The Christian Heritage in the Middle East

The monastry Deir Mar Musa in Syria, 585 AD. Photo:

The present fate of Christian communities is one of the most sad histories, among many, in the Middle East. Christianity and its art, culture and churches dominated the region for many centuries.

Until recently, the numerous Christian sects and Muslims lived peacefully together. The status quo didn’t alter during wars, struggles for independence or dictatorships.

The present political unrest changes this picture however. The closure of the monastery Deir mar Musa, in Syria, and the exile of Father Paolo, who managed and co-financed the monastery, puts an end to a history that began in the first centuries AD.

The Christian world was linked to a wider Christianity world through a series of churches that stretched across Mesopotamia and Iran as far as China. This world came close to the territories reached by Alexander the Great nine centuries earlier.

This Christian world differed from the Church as it is known today. Rome was not the Christian capital yet and the Muslim religion didn’t exist until the seventh century.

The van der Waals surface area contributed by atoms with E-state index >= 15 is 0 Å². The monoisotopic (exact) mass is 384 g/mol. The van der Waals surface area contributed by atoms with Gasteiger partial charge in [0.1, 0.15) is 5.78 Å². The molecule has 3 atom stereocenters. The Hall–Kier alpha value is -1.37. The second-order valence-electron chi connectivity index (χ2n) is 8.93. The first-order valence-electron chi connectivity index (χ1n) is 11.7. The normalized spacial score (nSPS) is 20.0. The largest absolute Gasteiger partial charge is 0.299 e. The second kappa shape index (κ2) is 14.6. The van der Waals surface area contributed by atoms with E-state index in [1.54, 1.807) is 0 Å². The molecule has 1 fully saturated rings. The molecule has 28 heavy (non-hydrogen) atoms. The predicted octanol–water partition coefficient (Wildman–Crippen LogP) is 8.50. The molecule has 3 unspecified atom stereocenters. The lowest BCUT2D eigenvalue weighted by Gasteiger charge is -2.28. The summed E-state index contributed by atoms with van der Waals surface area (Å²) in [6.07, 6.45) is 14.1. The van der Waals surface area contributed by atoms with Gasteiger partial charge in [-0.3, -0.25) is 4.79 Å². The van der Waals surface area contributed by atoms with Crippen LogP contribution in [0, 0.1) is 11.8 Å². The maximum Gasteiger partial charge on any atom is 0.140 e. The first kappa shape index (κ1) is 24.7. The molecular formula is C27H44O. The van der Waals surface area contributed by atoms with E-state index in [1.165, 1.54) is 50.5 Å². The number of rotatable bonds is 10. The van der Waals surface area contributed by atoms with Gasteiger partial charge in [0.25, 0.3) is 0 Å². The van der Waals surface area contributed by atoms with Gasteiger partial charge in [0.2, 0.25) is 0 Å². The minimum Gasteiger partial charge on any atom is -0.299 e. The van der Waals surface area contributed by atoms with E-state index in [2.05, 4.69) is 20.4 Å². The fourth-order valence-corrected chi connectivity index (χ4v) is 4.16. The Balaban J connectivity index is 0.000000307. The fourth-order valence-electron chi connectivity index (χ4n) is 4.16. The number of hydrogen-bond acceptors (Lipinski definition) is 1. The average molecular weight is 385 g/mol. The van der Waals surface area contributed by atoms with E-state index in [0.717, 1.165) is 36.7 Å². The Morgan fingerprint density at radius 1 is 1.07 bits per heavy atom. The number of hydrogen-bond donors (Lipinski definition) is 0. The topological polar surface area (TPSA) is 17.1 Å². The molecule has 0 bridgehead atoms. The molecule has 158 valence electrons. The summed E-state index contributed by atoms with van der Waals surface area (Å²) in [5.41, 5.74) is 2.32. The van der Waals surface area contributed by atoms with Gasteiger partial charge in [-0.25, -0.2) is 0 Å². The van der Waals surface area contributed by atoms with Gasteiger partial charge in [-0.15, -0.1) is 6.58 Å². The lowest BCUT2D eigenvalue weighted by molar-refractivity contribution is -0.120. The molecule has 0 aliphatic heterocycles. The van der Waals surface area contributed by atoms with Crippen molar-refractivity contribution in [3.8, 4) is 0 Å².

The ancient city of Dura Europos in Syria is one of the most outstanding examples of ancient religious tolerance. This ancient city, covered under sand in the last quarter of the third century, shows a Christian, Jewish and pagan religious building within a range of a few hundred meters.

Christianity didn’t only bridge the gap between ancient society and the period after the fall of the (West) Roman Empire in the region.

The Christian world also brought about the formulation of new and other aesthetic values and new social, legal and human ways of living, when western Europe could be regarded a distant and politically fragmented region after the fall of the Roman Empire in the fifty century.

Syria was the cradle of Christianity. Some of the apostles came from this Roman province, Saul became Paul in Damascus, many early Christian martyrs and hermits lived and died in Syria, Homs, Antioch, Aleppo and Damascus were important Christian towns until the seventh century and Syria also had eight popes.

Most Christian communities preferred Muslim rule rather than Byzantine despotism after the seventh century.

The conquest by Muslims in the course of the seventh century didn’t change the tolerance or threaten the existence of Christian communities, although quite some Christian churches changed into mosques.

Winston Churchill said that persecution of minorities may convince some parts of the population, in the long run it is no sticker. (Source: A. Lazaridou, (New York 2011).